Nonclustered Columnstore Indexes

There is no major difference to the Nonclustered Columnstore Indexes, I have tested them in different versions of SQL Server versions, plus Azure SQLDatabase – but found no real differences. For those interested to play, here is the script for the Nonclustered Columnstore Index creation on the temporary table, that will work in all SQL Server versions starting with SQL Server 2012:

The results for the DMV’s are the same – none, as for the Clustered Columnstore Indexes.

TempDB

The good old alternative of creating objects in TempDB directly is also viable for the Columnstore Indexes, unless of course you are trying to use the InMemory feature, which is not supported unfortunately – trying to add a memory optimised FileGroup:

gives an immediate error message in both SQL Server 2014 & SQL Server 2016 (in SQL Server 2012 there were no Hekaton):

Msg 1826, Level 16, State 1, Line 3
User-defined filegroups are not allowed on “TempDB”.

Conclusion

There is a very usable support for Columnstore Indexes within the temporary objects, but they are not appearing in any of the DMV’s to be analysed or optimised. This is especially sad in the relation to the global temporary tables which are some of the more useful temporary objects.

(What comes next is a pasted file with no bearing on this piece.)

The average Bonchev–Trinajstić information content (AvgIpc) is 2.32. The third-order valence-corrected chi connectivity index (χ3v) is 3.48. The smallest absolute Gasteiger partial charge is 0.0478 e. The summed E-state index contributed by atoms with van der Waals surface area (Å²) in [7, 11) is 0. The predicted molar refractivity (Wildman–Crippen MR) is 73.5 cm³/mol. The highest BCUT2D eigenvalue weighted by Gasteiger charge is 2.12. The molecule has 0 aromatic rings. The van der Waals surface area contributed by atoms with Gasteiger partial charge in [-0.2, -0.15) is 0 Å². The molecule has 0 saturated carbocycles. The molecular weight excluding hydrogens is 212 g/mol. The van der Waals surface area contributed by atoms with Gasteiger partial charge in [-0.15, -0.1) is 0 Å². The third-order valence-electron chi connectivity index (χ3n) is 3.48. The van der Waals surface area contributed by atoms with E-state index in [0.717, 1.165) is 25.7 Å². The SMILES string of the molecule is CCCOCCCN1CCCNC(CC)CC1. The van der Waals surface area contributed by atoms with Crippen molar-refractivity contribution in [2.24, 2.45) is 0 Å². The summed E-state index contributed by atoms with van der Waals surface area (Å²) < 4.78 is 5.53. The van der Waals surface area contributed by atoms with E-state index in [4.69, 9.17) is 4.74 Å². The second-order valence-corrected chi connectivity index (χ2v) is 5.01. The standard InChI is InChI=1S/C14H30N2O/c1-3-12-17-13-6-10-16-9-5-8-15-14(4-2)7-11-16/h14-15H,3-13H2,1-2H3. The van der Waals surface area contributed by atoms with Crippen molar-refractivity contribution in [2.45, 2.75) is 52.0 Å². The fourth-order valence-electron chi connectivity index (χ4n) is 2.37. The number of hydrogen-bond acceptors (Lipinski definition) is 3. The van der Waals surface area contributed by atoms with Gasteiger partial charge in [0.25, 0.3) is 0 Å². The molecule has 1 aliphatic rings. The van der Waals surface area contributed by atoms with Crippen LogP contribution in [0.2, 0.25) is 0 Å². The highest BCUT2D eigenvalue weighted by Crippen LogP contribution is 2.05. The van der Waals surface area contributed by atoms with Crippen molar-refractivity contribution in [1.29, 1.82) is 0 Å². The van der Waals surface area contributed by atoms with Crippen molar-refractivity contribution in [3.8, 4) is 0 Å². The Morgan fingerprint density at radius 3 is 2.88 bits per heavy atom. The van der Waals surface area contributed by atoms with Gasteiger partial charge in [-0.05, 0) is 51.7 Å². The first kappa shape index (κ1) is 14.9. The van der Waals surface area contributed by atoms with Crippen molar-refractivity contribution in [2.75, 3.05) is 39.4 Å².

For the future of course the support for the InMemory Optimised Schema-Only Columnstore Indexes will be very nice, but the number of tools available right now allows to achieve great speeds with ETL processes already.

to be continued with Columnstore Indexes – part 79 (“Loading Data into Non-Updatable Nonclustered Columnstore”)

2 thoughts on “Columnstore Indexes – part 78 (“Temporary Objects”)

  1. Vassilis Papadimos

    Greetings Niko — It’s not very intuitive, but since temp tables live in tempdb, you’d want to check the DMVs in tempdb. You’d also need to pass a database_id argument to use object_name on objects from a different database, like so:
    select object_name(object_id, db_id(‘tempdb’)), *
    from tempdb.sys.column_store_row_groups
    It’s a bit of a trap, people can use #t unqualified in queries, but then they do a double take when object_id(‘#t’) returns null and they realize they need to use object_id(‘tempdb..#t’) instead. In this case it would just be wrong for the DMV to show rowgroups from a different database though.